A big part of what I do on a day-to-day basis is centered around WordPress. I work on the product team behind Liquid Web’s Managed WordPress and WooCommerce hosting platforms, and even when I’m writing Laravel applications they’re ultimately designed to support WordPress.

The more you work with WordPress, the more you see the same patterns repeating themselves. Registering scripts and styles, nonce verification, and custom meta boxes are things I can do in my sleep. Dig into third-party code and see yet another written using a Singleton pattern. Maybe the plugin author would appreciate if you refactored it to use namespaces, but of course there are no tests.

Sometimes you need a break, to just dig into something small enough that you can knock it out in a night or two but useful enough that you’re not coding for the sake of coding. That’s what I’ve done with two new micro-libraries: WP Cache Remember and One-Time Callbacks.

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Writing WooCommerce Extensions with Confidence

If you haven’t heard, Liquid Web is now the first company offering Managed WooCommerce hosting, which is a huge step forward in the world of WordPress-oriented e-commerce. As a result, I’ve been spending a lot of time over the last few weeks working on WooCommerce extensions that help improve the experience and performance of WooCommerce.

One of the main WooCommerce extensions I’ve been working on is WooCommerce Custom Orders Table, which takes the WooCommerce 3.x CRUD concept to its next logical point: storing order data in a custom, flat table instead of scattered throughout post meta. Mindsize worked with other members of my team at Liquid Web to build the initial version of the plugin, then I came in to fix a few bugs.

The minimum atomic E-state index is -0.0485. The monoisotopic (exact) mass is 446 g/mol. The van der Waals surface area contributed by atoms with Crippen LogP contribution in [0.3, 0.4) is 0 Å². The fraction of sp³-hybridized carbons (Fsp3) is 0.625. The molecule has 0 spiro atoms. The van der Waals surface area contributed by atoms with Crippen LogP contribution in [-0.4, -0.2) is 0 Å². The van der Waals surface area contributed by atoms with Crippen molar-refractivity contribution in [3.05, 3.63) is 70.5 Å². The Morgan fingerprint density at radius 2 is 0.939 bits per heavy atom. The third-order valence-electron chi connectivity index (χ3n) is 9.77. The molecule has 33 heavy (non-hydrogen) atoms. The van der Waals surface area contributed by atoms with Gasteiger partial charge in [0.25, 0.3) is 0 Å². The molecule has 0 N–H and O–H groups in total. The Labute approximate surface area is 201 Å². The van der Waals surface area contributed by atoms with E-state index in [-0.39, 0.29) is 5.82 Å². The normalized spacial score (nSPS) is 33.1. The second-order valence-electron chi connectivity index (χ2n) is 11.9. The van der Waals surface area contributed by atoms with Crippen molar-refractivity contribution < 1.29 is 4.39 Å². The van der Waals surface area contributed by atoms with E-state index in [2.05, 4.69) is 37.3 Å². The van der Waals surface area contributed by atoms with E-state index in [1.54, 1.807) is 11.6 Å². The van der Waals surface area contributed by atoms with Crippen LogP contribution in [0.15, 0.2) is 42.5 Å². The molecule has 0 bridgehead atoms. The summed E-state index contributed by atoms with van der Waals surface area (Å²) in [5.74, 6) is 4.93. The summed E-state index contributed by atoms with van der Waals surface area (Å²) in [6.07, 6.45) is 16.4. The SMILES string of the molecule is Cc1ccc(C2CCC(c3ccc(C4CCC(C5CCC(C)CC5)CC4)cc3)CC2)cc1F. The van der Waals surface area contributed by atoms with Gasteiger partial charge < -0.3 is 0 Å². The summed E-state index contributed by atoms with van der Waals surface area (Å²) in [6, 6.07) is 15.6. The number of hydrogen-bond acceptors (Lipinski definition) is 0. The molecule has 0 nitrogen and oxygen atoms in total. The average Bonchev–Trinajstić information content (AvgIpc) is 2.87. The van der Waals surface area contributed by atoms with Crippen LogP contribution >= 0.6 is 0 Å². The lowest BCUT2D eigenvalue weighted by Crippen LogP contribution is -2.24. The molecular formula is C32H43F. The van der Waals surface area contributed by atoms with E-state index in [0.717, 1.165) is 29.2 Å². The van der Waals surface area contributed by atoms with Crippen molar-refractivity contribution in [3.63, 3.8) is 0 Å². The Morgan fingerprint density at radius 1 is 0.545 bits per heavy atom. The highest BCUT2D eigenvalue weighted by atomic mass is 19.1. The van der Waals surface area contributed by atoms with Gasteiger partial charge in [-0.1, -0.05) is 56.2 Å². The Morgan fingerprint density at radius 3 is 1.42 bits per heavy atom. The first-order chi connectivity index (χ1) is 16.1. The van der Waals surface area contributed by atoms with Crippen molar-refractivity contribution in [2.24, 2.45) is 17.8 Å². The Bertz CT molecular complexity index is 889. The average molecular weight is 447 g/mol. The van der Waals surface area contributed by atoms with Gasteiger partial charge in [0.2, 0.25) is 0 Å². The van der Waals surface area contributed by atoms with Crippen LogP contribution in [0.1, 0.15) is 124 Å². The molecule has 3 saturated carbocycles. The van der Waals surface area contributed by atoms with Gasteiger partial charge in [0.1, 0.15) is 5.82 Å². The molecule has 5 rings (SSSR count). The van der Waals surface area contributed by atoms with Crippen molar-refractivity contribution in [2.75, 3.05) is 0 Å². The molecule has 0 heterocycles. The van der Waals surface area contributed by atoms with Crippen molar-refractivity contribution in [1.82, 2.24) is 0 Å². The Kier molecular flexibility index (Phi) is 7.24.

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Screenshot from ExploitBox's CVE-2016-10033 video

Keeping WordPress Secure

A few days ago, a YouTube video was passed around a few Slack teams I’m a member of showing a proof of concept of an unauthenticated remote code execution vulnerability in WordPress core (in other words, a way for people to execute arbitrary code on your server, which is obviously bad). The video, posted by Dawid Golunski of Legal Hackers, purported that the vulnerability was exploited against a clean installation of WordPress with no plugins and only the default configuration.

This morning, Dawid’s new site, ExploitBox, posted details about the vulnerability. In short, by spoofing a request’s “Host” header, it’s possible to trick WordPress into sending a password reset email with a return path pointing to a domain you control.

The author goes on to hypothesize that if an attacker were to first overload the target’s inbox with large messages (effectively filling it to the point that it couldn’t hold more messages), this would cause the mail host to “bounce” (reject) the message, returning it to the sender (the attacker). Assuming the returned email contained the body of the original message, the attacker now has the link that will allow them to change the user’s password.

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The Tuletornen residential project in Sundbyberg, Sweden

Schemify: Automatic structured data for WordPress

It’s been several months in the works, but I’m thrilled to announce that my latest WordPress plugin, Schemify, is now available on WordPress.org!

Schemify is designed to automatically generate Schema.org-compliant structured data for WordPress, with full customization capabilities through actions and filters. With Schemify, you can rest assured that Google, Bing, and other search engines see your posts as articles, pages as webpages, and ensure that your authors get the credit they deserve.

Best of all? Schemify is able to inject structured data into your site without you having to change your markup!

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A series of links in several chains

Using symlinks for WordPress MU plugins

If you haven’t run into them before, WordPress Must-Use (MU) plugins can be a great way to say “no, seriously, my WordPress site needs this plugin in order to function”. Other times, MU plugins may be used to activate required functionality that site maintainers don’t want the site editorial team to have to worry about (for example, caching plugins like Batcache).

There are a lot of things that can be done with MU plugins, but there’s one major limitation right out of the gate: WordPress MU plugins cannot run in sub-directories.